Brona 3/2/19, 5:28 AM  

I wax and wan over this issue too Beth. A few years ago I realised that the main reason I keep my blog is to have a record of my reading journey. Sometimes I enjoy researching and writing lengthy posts about certain books, other times I have little to say...so those books sit by laptop on the table making me feel guilty every time I log on.

So well done for doing something about this.

Mel u 3/3/19, 6:43 AM  

I have thought about this issue also. After nearly ten years of blogging I sometimes decline reading a book because I don't think many of my readers would be interested in it. I post on a lot of short stories and I try to mostly post on books that can be read online. I regularly check on Netgalley and Edelweiss for review books. Right now I have about 2500 unread review books on my E Reader.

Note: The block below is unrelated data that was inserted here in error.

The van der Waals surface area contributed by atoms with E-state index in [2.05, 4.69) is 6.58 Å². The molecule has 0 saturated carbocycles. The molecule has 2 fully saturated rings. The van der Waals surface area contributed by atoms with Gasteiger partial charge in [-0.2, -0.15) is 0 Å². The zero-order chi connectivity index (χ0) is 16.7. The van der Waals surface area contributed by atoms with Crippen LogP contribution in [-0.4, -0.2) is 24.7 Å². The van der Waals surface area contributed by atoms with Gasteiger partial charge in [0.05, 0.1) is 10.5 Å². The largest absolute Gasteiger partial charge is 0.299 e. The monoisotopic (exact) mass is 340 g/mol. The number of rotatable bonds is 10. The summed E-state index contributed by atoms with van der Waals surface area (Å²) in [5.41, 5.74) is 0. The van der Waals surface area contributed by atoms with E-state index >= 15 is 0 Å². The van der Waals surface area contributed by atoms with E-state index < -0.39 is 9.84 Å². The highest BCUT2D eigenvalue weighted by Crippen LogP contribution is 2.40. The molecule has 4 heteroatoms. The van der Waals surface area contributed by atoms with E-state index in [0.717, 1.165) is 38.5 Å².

Over all having a blog has been a super positive thing for me.

Jeane 3/3/19, 7:51 PM  

I would love to hear about the book Wild Comfort. I like outdoorsy books; I read a lot of books about nature, gardening and wildlife. But you're right- most other readers don't, so I find my blog doesn't get many comments- I think I just lack readership because my reading tastes are not popular. Oh well. I blog for me.

(Diane) bookchickdi 3/11/19, 12:19 PM  

I really got a lot out of this blog post. I tend to struggle the most when trying to review a book I am passionate about. I feel that my words cannot possibly do justice to great books I have read.